Thursday, September 25, 2014

'Die at 75' advocate's political motives hidden ~ By Jerome R. Corsi

‘Death panels’

Critics of Obamacare would argue that the alternative to Emanuel’s call for older people voluntarily to forgo costly medical care would be a government body that makes those decisions for the patient.

Sarah Palin
When former Republican vice-presidential candidate and Alaska Gov. Sarah Palin warned that under Obamacare, the elderly and infirm would be forced to stand before “death panels,” she was widely ridiculed.

Since then, however, many promoters of Obamacare, including Howard Dean – the former head of the Democratic Party and a former medical doctor – have admitted the law’s Independent Payment Advisory Board is a “health-care rationing body” with the authority to “stop certain treatments.

On her Facebook page in 2009, Palin wrote that Obamacare would have a “coercive effect” on patients because its advisory panels are part of a law that aims to reduce the growth in health-care spending.

That's right. She was widely ridiculed for it, but Sarah Palin tried to warn us, before Obamacare (Obama's Affordable Care Act) was even passed into law:
The America I know and love is not one in which my parents or my baby with Down Syndrome will have to stand in front of Obama’s “death panel” so his bureaucrats can decide, based on a subjective judgment of their “level of productivity in society,” whether they are worthy of health care. Such a system is downright evil.
If for whatever reason she was not taken seriously then, in 2008 and 2009, she should be now, being that one of the architects of the ACA now admits that "affordable health care" should not be given to those that have reached the end of their productive lives.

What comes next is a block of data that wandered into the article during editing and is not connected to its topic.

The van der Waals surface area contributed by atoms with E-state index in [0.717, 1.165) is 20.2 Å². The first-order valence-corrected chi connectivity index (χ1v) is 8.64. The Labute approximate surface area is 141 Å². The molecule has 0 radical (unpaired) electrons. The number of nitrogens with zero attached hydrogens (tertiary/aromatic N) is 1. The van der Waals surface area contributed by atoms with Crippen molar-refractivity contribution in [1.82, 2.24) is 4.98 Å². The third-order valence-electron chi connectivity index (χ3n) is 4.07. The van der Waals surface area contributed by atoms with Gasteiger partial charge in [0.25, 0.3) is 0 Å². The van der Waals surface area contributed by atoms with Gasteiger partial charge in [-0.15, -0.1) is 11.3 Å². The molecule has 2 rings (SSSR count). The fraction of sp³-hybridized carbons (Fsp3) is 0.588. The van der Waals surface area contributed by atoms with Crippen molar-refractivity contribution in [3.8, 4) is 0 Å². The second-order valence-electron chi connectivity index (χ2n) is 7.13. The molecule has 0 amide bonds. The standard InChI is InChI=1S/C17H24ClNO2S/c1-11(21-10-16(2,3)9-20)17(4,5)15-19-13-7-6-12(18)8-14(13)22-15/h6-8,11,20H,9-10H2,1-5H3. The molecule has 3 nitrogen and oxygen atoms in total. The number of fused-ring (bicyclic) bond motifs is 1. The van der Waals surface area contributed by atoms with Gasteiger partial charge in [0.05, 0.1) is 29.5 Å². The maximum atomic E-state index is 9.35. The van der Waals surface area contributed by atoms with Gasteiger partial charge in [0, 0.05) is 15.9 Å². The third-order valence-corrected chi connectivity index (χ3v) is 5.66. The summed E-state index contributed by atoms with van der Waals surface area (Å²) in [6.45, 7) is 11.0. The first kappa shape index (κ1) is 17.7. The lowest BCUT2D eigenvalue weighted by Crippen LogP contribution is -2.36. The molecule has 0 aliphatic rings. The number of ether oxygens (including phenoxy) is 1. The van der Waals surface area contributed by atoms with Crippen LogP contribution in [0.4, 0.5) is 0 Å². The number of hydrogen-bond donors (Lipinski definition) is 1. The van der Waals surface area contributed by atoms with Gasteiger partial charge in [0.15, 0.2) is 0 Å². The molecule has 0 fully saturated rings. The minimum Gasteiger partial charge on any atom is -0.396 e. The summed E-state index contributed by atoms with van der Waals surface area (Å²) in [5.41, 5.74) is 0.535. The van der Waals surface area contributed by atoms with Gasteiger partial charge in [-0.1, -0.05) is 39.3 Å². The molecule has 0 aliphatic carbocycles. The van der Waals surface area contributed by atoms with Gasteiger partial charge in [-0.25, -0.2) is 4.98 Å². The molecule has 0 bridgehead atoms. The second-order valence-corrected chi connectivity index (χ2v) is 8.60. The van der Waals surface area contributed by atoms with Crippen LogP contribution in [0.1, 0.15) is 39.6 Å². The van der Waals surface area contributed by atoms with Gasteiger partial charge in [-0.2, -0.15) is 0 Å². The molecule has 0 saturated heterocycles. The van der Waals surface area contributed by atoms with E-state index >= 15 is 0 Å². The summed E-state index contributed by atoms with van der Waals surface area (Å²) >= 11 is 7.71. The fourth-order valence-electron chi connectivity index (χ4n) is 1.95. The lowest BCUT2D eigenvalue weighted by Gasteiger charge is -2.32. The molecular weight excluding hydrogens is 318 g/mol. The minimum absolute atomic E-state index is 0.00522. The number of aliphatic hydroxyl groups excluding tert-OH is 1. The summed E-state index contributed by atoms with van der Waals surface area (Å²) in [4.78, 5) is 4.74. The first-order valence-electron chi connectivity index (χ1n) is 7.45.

For those that doubt that people really care about this issue, I dare you to go to a dinner party and criticize those with family members in senior centers.  If you like food fights, that'll be the way to get one going.  Just sayin'....

'Die at 75' advocate's political motives hidden
No mention of his interest as chief architect of Obamacare
Jerome Corsi

By Jerome R. Corsi

Published: September 24, 2014


NEW YORK – Missing in The Atlantic magazine’s recent presentation of Dr. Ezekiel Emanuel’s column declaring his desire to die at age 75 is the fact that he is a chief architect of Obamacare, with a vested interest in curbing life expectancy in a system of limited resources that forces moral decisions concerning who will receive health care and who will not.

Dr. Ezekiel Manuel

In the column, Emanuel argues that improvements in health care that extend life expectancies through vaccines, antibiotics and technological innovations end up “stretching out old age,” resulting in “a progressive erosion of physical functioning.

While Emanuel emphasizes the personal benefits of forgoing measures that extend life, the unspoken issue is the scarcity of resources in a system beholden to a fixed government budget.

If older people don’t follow his chosen course and willingly allow resources to be distributed more to the younger, productive workers in society, government bureaucrats will inevitably enter into those health-care decisions.

A longtime advocate of health-care rationing, Emanuel helped craft Obamacare as health-policy adviser at the White House’s Office of Management and Budget. He’s identified at the end of The Atlantic article as director of the Clinical Bioethics Department at the U.S. National Institutes of Health and head of the Department of Medical Ethics & Health Policy at the University of Pennsylvania.

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